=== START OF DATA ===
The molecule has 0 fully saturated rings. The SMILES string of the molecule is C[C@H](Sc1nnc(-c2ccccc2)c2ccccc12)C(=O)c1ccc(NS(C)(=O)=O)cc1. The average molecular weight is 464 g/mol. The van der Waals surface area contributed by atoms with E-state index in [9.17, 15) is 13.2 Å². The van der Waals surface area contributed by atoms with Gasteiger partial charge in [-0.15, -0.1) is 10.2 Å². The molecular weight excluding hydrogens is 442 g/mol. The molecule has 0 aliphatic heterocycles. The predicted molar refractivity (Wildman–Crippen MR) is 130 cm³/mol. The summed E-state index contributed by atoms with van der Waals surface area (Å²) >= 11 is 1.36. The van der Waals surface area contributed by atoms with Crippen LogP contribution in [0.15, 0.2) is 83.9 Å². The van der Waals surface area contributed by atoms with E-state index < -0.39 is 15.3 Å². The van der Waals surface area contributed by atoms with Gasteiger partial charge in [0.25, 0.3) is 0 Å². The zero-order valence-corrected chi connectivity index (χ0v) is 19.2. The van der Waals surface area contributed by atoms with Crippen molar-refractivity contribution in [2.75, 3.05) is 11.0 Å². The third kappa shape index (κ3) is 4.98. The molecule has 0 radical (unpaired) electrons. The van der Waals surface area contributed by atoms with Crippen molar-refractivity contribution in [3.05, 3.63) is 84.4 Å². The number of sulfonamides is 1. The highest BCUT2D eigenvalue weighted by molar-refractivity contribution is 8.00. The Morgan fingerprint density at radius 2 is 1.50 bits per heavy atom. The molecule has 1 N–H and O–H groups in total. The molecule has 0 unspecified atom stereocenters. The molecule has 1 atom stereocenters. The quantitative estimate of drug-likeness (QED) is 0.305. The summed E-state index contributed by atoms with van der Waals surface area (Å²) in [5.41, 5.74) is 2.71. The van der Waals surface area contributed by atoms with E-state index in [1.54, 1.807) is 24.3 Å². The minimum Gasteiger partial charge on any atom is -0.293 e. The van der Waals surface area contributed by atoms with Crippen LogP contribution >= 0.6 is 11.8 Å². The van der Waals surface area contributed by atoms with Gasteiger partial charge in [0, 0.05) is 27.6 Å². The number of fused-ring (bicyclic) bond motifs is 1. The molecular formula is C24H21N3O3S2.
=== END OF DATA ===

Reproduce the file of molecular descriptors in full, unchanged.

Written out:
The molecule has 0 fully saturated rings. The SMILES string of the molecule is C[C@H](Sc1nnc(-c2ccccc2)c2ccccc12)C(=O)c1ccc(NS(C)(=O)=O)cc1. The average molecular weight is 464 g/mol. The van der Waals surface area contributed by atoms with E-state index in [9.17, 15) is 13.2 Å². The van der Waals surface area contributed by atoms with Gasteiger partial charge in [-0.15, -0.1) is 10.2 Å². The molecular weight excluding hydrogens is 442 g/mol. The molecule has 0 aliphatic heterocycles. The predicted molar refractivity (Wildman–Crippen MR) is 130 cm³/mol. The summed E-state index contributed by atoms with van der Waals surface area (Å²) >= 11 is 1.36. The van der Waals surface area contributed by atoms with Crippen LogP contribution in [0.15, 0.2) is 83.9 Å². The van der Waals surface area contributed by atoms with E-state index < -0.39 is 15.3 Å². The van der Waals surface area contributed by atoms with Gasteiger partial charge in [0.25, 0.3) is 0 Å². The zero-order valence-corrected chi connectivity index (χ0v) is 19.2. The van der Waals surface area contributed by atoms with Crippen molar-refractivity contribution in [2.75, 3.05) is 11.0 Å². The third kappa shape index (κ3) is 4.98. The molecule has 0 radical (unpaired) electrons. The van der Waals surface area contributed by atoms with Crippen molar-refractivity contribution in [3.05, 3.63) is 84.4 Å². The number of sulfonamides is 1. The highest BCUT2D eigenvalue weighted by molar-refractivity contribution is 8.00. The Morgan fingerprint density at radius 2 is 1.50 bits per heavy atom. The molecule has 1 N–H and O–H groups in total. The molecule has 0 unspecified atom stereocenters. The molecule has 1 atom stereocenters. The quantitative estimate of drug-likeness (QED) is 0.305. The summed E-state index contributed by atoms with van der Waals surface area (Å²) in [5.41, 5.74) is 2.71. The van der Waals surface area contributed by atoms with E-state index in [1.54, 1.807) is 24.3 Å². The minimum Gasteiger partial charge on any atom is -0.293 e. The van der Waals surface area contributed by atoms with Crippen LogP contribution >= 0.6 is 11.8 Å². The van der Waals surface area contributed by atoms with Gasteiger partial charge in [0, 0.05) is 27.6 Å². The number of fused-ring (bicyclic) bond motifs is 1. The molecular formula is C24H21N3O3S2.